This is a novel treating of the pleasure of reading novels ; the hero is the Reader, who begins ten times to read a book which he can?t finish because of circumstances external to his will. Thus, I have had to write ten novels from imaginary authors, each in a way different from me, and all different between themselves : a novel entirely made of suspicions and confused feelings ; another based on incarnated and sanguine sensations ; an introspective and symbolic novel ; another, revolutionary and existential ; another, cynical and brutal ; another yet, ruled by obsessing idiosyncrasies ; another, logical and geometrical ; another, erotical and perverse ; another, telluric and primordial ; a last one, apocalyptic and allegorical. Rather than identifying myself with the author of each of these ten novels, I have tried to identify myself with the reader : to figure the reading pleasure of this or that genre, rather than the text, properly speaking. [?] But, most of all, I?ve tried to bring forward the fact that each book is begotten in the presence of other books, in relation and by opposition to other books.?

Well. What can we derive from that, and why is If on a winter?s night a traveler the next book you should read ?

By trying out ten different genres, and by melting them into one single novel rather than by publishing them in a short-stories collection, what Calvino does is that he puts them all ?in presence? of each other, ?in relation? and in ?opposition?. Thus, he can develop a reflexion on Literature in general. And here comes the gist of my development.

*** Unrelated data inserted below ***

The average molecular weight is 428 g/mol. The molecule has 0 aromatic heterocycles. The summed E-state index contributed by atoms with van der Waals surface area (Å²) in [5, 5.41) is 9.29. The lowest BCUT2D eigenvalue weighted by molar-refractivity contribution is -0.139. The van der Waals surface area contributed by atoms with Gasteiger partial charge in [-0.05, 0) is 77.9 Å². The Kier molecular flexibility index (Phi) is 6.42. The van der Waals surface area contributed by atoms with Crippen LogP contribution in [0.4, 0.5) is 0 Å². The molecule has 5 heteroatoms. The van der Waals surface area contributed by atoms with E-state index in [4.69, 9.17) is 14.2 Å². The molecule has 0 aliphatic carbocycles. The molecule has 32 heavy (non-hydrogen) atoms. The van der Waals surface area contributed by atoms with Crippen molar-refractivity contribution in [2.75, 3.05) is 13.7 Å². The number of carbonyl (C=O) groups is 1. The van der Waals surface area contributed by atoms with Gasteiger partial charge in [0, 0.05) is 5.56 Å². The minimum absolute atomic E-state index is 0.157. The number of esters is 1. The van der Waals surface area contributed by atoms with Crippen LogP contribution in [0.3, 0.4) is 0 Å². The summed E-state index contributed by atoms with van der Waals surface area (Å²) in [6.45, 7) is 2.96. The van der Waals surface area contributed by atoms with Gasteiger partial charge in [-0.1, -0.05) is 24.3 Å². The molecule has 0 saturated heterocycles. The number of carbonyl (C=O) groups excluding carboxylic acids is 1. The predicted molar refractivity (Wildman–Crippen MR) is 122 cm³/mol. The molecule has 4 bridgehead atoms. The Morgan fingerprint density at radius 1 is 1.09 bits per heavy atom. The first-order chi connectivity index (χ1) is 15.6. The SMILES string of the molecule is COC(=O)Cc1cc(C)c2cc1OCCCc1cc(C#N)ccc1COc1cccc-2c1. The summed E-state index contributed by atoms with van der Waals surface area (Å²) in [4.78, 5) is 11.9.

Italo Calvino, though a great intellectual, never was of the kind to develop pompous and longuish theories. He even derived from his reflexions on literature four keys to writing a good book : it has to be easy, fast, exact and multiple. No need for long theoretical chapters, a good story, with a good narrative scheme, is also able to convey a complex idea. Let us dive in the content and the form of the book, then, to extract its essence.

As I wrote earlier, the novel is almost entirely based upon the pleasure of reading ; by being always different ? multiple -, easy to read, and with a fair dose of humour, it is a proper page-turner. Though, Calvino has sown a few theoretical seeds, as for when he wonders about who is the ideal reader : is it someone who fits the desires of the writer, or someone whose desires the writer senses and struggles to match ? Calvino also explores the new possibilities offered by the digital humanities, wondering what the most used words of a text reveal about it : is it a pertinent way of doing researches in literature ? Another thread of reflexion : why does the reader keep on trying to read the novel ? And, upon discovering that his new book isn?t the novel he wanted, why does he still read it ?

As you might have noticed, all of this is but questions, and I didn?t provide many answers. Calvino doesn?t, either. As he doesn?t clearly formulates these interrogations, as they are parts, episodes of the novel, they do not require a direct answer. And what is a direct answer, but the author stating : this is the truth ? Calvino doesn?t try, in the novel, to define one unique literary theory ; what motivated the writing of the novel is, as he says, the ?pleasure of reading? ; and what motivated us to read, is, in the same way, the pleasure of reading. Calvino?s view on literature isn?t one that forbid, that delineates what is right and what is wrong, what is and what is not ; his take on literature seems to suggest that, as long as you read, and as long as you enjoy a book, you?re on the right path.

Though this deep and minutiously designed novel might be analysed with as much erudition as is necessary to grasp the meaning of Borges?s short stories, Calvino rather offers us a novel which is utterly pleasant to read, and which defines one clear objective : induce us to feel, again, once we?ve closed the book, the desire to read.

And, while we?re all going back to the monotone routine of work, that?s a feeling we should cherish. As such, to keep your mind excited about novelties, to keep on feeding your desire to read, Italo Calvino?s If on a winter?s night a traveler is definitely the next book you should read.